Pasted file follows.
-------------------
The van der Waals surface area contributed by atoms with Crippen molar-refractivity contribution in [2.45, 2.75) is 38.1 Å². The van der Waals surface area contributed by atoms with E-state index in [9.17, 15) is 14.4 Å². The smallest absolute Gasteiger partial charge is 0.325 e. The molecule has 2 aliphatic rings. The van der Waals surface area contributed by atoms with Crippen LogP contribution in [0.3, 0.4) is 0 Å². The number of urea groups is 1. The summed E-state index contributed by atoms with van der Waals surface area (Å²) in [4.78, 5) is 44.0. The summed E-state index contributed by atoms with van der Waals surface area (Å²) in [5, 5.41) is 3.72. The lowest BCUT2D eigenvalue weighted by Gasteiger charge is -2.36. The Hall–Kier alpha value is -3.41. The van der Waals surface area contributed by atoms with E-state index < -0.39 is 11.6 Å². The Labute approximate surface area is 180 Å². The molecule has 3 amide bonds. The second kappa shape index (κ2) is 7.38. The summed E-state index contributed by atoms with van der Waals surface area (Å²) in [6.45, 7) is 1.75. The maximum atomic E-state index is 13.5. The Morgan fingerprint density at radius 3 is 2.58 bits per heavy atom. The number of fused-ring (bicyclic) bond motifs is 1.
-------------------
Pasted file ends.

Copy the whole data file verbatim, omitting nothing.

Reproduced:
The van der Waals surface area contributed by atoms with Crippen molar-refractivity contribution in [2.45, 2.75) is 38.1 Å². The van der Waals surface area contributed by atoms with E-state index in [9.17, 15) is 14.4 Å². The smallest absolute Gasteiger partial charge is 0.325 e. The molecule has 2 aliphatic rings. The van der Waals surface area contributed by atoms with Crippen LogP contribution in [0.3, 0.4) is 0 Å². The number of urea groups is 1. The summed E-state index contributed by atoms with van der Waals surface area (Å²) in [4.78, 5) is 44.0. The summed E-state index contributed by atoms with van der Waals surface area (Å²) in [5, 5.41) is 3.72. The lowest BCUT2D eigenvalue weighted by Gasteiger charge is -2.36. The Hall–Kier alpha value is -3.41. The van der Waals surface area contributed by atoms with E-state index < -0.39 is 11.6 Å². The Labute approximate surface area is 180 Å². The molecule has 3 amide bonds. The second kappa shape index (κ2) is 7.38. The summed E-state index contributed by atoms with van der Waals surface area (Å²) in [6.45, 7) is 1.75. The maximum atomic E-state index is 13.5. The Morgan fingerprint density at radius 3 is 2.58 bits per heavy atom. The number of fused-ring (bicyclic) bond motifs is 1.